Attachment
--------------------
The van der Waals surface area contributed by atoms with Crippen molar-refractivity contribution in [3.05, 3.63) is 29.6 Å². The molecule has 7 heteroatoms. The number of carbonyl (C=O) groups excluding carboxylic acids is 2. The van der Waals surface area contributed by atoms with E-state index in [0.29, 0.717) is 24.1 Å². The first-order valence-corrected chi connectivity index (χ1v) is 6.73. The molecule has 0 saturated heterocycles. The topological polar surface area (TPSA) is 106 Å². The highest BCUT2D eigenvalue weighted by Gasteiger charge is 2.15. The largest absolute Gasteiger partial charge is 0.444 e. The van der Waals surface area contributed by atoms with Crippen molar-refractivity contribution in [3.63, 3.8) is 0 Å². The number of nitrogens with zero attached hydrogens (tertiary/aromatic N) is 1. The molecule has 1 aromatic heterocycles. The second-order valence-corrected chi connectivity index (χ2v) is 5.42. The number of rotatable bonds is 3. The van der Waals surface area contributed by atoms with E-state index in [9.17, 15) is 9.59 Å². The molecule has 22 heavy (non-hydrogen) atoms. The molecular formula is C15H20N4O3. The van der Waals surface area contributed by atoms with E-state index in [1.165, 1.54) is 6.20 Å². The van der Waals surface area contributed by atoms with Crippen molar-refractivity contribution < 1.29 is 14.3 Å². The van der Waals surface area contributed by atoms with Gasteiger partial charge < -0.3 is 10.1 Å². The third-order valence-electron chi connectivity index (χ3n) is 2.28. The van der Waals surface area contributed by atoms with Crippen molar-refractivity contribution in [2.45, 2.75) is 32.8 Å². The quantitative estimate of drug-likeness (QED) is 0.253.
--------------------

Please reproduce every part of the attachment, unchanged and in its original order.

The van der Waals surface area contributed by atoms with Crippen molar-refractivity contribution in [3.05, 3.63) is 29.6 Å². The molecule has 7 heteroatoms. The number of carbonyl (C=O) groups excluding carboxylic acids is 2. The van der Waals surface area contributed by atoms with E-state index in [0.29, 0.717) is 24.1 Å². The first-order valence-corrected chi connectivity index (χ1v) is 6.73. The molecule has 0 saturated heterocycles. The topological polar surface area (TPSA) is 106 Å². The highest BCUT2D eigenvalue weighted by Gasteiger charge is 2.15. The largest absolute Gasteiger partial charge is 0.444 e. The van der Waals surface area contributed by atoms with Crippen molar-refractivity contribution in [3.63, 3.8) is 0 Å². The number of nitrogens with zero attached hydrogens (tertiary/aromatic N) is 1. The molecule has 1 aromatic heterocycles. The second-order valence-corrected chi connectivity index (χ2v) is 5.42. The number of rotatable bonds is 3. The van der Waals surface area contributed by atoms with E-state index in [9.17, 15) is 9.59 Å². The molecule has 22 heavy (non-hydrogen) atoms. The molecular formula is C15H20N4O3. The van der Waals surface area contributed by atoms with E-state index in [1.165, 1.54) is 6.20 Å². The van der Waals surface area contributed by atoms with Crippen molar-refractivity contribution < 1.29 is 14.3 Å². The van der Waals surface area contributed by atoms with Gasteiger partial charge < -0.3 is 10.1 Å². The third-order valence-electron chi connectivity index (χ3n) is 2.28. The van der Waals surface area contributed by atoms with Crippen molar-refractivity contribution in [2.45, 2.75) is 32.8 Å². The quantitative estimate of drug-likeness (QED) is 0.253.